Novak Djokovic’s secret to success is down to him working hard to become a complete player, Andy Murray believes. The Serb is currently competing at the US Open. And he’ll go up against Jenson Brooks by tomorrow in their round of 16 showdown at the Arthur Ashe Stadium Djokovic has been in fine form at the US Open so far.
Holger Rune and Tallon Grieks poor were beaten in the first and second rounds respectively, with Kei Nishikori then dispatched on Saturday evening. Djokovic goes up against Broosk by tomorrow looking to move one step closer to winning a 21st Grand Slam of his career.
And Murray has now lifted the lid on the Serb’s secrets to success, insisting his dedication to becoming a ‘complete player’ sets him apart. He always had lots of qualities on the court, had a very solid all-around game,” he said recently. “But … I don’t think many people would have predicted that he would go on to win 20 grand slams, trying to do what he’s going to do here. “If you look at his game over the years, the things he’s improved – he has turned himself into a complete player.
“He plays great on all surfaces. He has an underrated serve. He’s the best returner of all time.” Djokovic hasn’t been shy when it comes to talking about his goals in the sport. On potentially winning a fourth Grand Slam of the year, and completing the Calendar Slam, he said after his triumph over Nishikori: “After I won in Paris this year, I felt like, ‘OK, I like my chances on grass, I won two Wimbledons in a row, I’ve improved over the years on grass – it did not seem impossible anymore to go for all four in a row in the same year,” he said.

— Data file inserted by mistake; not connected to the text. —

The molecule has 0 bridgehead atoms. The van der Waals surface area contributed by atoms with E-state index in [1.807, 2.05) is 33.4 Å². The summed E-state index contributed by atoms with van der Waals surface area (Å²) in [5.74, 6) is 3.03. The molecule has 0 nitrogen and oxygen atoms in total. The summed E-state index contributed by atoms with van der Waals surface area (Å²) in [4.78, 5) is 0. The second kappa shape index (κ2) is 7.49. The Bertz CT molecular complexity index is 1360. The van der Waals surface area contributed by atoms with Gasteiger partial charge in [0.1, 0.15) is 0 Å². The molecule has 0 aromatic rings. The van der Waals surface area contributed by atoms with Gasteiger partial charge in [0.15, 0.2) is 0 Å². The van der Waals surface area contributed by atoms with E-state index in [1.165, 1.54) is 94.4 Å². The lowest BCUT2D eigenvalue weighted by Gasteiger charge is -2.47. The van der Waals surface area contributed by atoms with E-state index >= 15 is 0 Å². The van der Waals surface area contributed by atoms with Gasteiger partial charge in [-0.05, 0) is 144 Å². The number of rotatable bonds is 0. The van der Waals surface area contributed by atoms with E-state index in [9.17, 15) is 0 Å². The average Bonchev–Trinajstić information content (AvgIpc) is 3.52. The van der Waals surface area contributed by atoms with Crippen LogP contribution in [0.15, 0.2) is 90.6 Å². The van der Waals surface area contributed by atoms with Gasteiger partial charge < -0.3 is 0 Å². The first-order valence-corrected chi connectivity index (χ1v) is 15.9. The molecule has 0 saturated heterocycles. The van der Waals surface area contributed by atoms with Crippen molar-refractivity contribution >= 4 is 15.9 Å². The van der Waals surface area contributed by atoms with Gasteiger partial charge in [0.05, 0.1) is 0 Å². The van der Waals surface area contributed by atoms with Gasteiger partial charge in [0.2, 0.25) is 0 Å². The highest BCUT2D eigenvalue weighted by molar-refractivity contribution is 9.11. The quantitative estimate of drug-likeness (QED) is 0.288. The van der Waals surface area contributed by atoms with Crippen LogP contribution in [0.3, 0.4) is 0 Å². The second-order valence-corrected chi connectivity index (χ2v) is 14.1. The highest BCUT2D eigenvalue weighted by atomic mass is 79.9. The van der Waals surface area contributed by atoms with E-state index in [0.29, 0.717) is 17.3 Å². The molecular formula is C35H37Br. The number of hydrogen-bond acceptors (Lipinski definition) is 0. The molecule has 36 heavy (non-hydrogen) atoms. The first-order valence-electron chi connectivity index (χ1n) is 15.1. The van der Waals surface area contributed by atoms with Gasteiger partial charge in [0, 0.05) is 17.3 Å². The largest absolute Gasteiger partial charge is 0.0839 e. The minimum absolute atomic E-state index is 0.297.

“So here I am. I’m in a good position to do that. Still in the tournament.
“But I’ve got to take one match at a time. “Probably the greatest Grand Slam career satisfaction I had is when I won four in a row back in 2016 when I crowned it with the first Roland Garros trophy. “Even though I grew up playing on clay, I feel like Roland Garros has always been probably the Mount Everest for me. Out of all four Slams, that was the toughest for me to win.
“Both 2016 and this year’s win on French Open feel kind of similar. “I felt if I win Roland Garros in that year, I have a good chance to maybe do it all in same year, Calendar Slam.” But while Djokovic remains on course for US Open glory, he wasn’t entirely happy with his display against Nishikori. “I don’t think I started off very well but he surprised me with his level today,” Djokovic said. “It took me a little bit of time to adjust to his game. I was quite passive.
“I was too far back in the court. He was dictating the play. I was still trying to find the rhythm, find the tempo. “Obviously he played much quicker and more aggressive than my opponents in the opening rounds did.” Meanwhile, speaking recently to Express Sport, Greg Rusedski expressed a belief Djokovic would break new ground if he wins the US Open. “Federer hasn’t done it, Nadal hasn’t done it,” Rusedski said of Djokovic potentially doing the Calendar Slam.
“Rod Laver was last to do it in 1969 before the Open era and also when Rod did it, three of the surfaces were grass and one was clay. “So for him [Djokovic] to do it in the same year is extraordinary – plus he breaks the record of most slams in the men’s game and then he goes to his favourite Grand Slam in Australia so he could go five or even six in a row.
“This is going to be the most pressure he’s ever had in his career coming in. This is huge expectation pressure, also he lost in the Olympics to Zverev and he has some belief and Medvedev has some belief. “If he can win this one, he can win 25 Slams – the most of all time.”